Ex-Chicago Ald. Ed Burke tried to 'shake down' owners of Burger King in his ward: new testimony

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Thursday, December 7, 2023
Burke tried to 'shake down' owners of Burger King: new testimony
Former Chicago Alderman Ed Burke tried to "shake down" the owners of a Burger King in his ward, according to new testimony.

CHICAGO (WLS) -- The court heard testimony on Wednesday that former Chicago Alderman Ed Burke allegedly tried to "shake down" the owners of a Burger King in his ward.

Former Burger King executive Jeffrey MacDonald walked out of federal court following his testimony in the case against Burke on Wednesday.

Our latest coverage of this story can be found here.

In 2017, MacDonald was in charge of a Burger King remodeling project in the former alderman's ward. MacDonald went to Burke's office with the expectation that Burke would easily sign off on the improvement project.

Instead, MacDonald told jurors, the powerful alderman appeared to be "irritated." MacDonald said Burke would not sign off until the company addressed truck parking and prostitution issues in the restaurant parking lot.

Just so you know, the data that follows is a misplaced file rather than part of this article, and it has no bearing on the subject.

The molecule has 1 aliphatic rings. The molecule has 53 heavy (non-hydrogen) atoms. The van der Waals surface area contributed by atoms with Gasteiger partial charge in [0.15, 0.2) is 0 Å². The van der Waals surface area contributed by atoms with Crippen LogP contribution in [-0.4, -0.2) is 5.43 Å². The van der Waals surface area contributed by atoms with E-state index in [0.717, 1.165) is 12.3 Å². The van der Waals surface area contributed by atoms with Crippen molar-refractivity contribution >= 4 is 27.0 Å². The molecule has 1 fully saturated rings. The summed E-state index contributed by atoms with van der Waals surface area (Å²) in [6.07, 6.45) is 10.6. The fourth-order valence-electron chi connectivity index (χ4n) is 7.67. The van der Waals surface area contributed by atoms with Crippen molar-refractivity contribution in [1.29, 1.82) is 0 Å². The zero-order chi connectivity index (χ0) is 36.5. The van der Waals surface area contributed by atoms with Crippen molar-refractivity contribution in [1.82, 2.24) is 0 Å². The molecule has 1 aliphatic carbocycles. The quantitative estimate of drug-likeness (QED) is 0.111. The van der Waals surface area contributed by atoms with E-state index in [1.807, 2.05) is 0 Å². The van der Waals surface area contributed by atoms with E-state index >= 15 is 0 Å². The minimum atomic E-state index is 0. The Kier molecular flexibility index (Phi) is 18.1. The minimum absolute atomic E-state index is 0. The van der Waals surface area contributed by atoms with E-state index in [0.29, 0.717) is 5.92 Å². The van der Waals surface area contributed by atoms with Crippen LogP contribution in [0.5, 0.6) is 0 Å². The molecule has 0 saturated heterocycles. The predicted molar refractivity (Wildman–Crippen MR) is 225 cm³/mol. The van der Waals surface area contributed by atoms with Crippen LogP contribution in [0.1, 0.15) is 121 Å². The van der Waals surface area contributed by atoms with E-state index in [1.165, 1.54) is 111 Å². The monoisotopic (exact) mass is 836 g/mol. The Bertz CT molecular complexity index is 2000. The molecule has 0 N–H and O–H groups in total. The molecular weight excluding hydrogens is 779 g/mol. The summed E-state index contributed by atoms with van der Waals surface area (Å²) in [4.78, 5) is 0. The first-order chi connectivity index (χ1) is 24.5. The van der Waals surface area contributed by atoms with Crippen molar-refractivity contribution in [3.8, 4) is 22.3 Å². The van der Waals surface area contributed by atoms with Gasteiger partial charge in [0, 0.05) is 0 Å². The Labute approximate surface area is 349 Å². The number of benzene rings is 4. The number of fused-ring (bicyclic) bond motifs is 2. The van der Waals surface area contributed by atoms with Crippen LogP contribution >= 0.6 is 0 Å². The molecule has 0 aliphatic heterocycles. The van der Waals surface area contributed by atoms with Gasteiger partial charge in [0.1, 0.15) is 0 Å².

In addition, McDonald testified, Burke suggested the company should make donation to the nearby Greater Chicago Food Depository.

Tri-City Foods owns the 40th and Pulaski Burger King. The company is owned by the Houston-based Dhanani family. MacDonald said Burke also insisted on meeting with the Dhananis.

MacDonald said as the meeting wrapped up, "Alderman Burke asked me who did the company's property tax work."

In an email to Zohaib Dhanani, summarizing the meeting, MacDonald used the word "shakedown."

The Burger King scheme is one of four scenarios involved in the racketeering, bribery and extortion case against the 79-year-old. Burke is accused of shutting down the Burger King remodeling project over a driveway permit issue while trying to steer property tax appeal business to his private law firm, Klafter & Burke.

On Tuesday, prosecutors played a secretly-recorded phone conversation between Zohaib Dhanani and Burke. The former alderman mentioned permits and his law firm in the same sentence.

"We were gonna talk about the real estate tax representation, and you're gonna have somebody get in touch with me, so we can expedite your permits," Burke said.

A few months after the city's building department granted the restaurant a permit to begin construction, Burke's office shut the project down because the company had failed to get a driveway permit.

On Wednesday afternoon, Hal Hutchinson, an architect with the building department, testified that the building department, not an alderman, has the authority to shut a project down, and the city never issued a stop work order.